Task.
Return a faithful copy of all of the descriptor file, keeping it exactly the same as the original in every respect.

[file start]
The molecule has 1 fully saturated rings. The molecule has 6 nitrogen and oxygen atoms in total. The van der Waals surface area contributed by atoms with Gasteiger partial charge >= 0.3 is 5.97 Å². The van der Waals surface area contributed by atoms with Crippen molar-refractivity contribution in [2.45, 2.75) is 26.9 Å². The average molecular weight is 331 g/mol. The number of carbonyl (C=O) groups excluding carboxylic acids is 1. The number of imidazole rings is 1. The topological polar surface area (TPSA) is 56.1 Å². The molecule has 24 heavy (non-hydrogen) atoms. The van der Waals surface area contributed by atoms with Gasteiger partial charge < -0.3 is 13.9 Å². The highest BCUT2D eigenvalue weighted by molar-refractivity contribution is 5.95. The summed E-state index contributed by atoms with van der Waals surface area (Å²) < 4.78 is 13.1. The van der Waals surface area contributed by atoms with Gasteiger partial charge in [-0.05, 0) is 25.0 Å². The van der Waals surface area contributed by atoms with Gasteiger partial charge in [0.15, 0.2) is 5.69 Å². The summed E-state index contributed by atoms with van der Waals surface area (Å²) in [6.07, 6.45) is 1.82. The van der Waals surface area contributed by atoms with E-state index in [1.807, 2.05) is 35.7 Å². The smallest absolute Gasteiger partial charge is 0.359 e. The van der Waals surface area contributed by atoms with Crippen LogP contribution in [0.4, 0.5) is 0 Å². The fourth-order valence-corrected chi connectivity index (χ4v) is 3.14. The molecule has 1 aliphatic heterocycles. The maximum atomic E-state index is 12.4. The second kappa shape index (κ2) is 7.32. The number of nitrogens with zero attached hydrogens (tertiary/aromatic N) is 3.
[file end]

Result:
The molecule has 1 fully saturated rings. The molecule has 6 nitrogen and oxygen atoms in total. The van der Waals surface area contributed by atoms with Gasteiger partial charge >= 0.3 is 5.97 Å². The van der Waals surface area contributed by atoms with Crippen molar-refractivity contribution in [2.45, 2.75) is 26.9 Å². The average molecular weight is 331 g/mol. The number of carbonyl (C=O) groups excluding carboxylic acids is 1. The number of imidazole rings is 1. The topological polar surface area (TPSA) is 56.1 Å². The molecule has 24 heavy (non-hydrogen) atoms. The van der Waals surface area contributed by atoms with Gasteiger partial charge < -0.3 is 13.9 Å². The highest BCUT2D eigenvalue weighted by molar-refractivity contribution is 5.95. The summed E-state index contributed by atoms with van der Waals surface area (Å²) < 4.78 is 13.1. The van der Waals surface area contributed by atoms with Gasteiger partial charge in [-0.05, 0) is 25.0 Å². The van der Waals surface area contributed by atoms with Gasteiger partial charge in [0.15, 0.2) is 5.69 Å². The summed E-state index contributed by atoms with van der Waals surface area (Å²) in [6.07, 6.45) is 1.82. The van der Waals surface area contributed by atoms with E-state index in [1.807, 2.05) is 35.7 Å². The smallest absolute Gasteiger partial charge is 0.359 e. The van der Waals surface area contributed by atoms with Crippen LogP contribution in [0.4, 0.5) is 0 Å². The fourth-order valence-corrected chi connectivity index (χ4v) is 3.14. The molecule has 1 aliphatic heterocycles. The maximum atomic E-state index is 12.4. The second kappa shape index (κ2) is 7.32. The number of nitrogens with zero attached hydrogens (tertiary/aromatic N) is 3.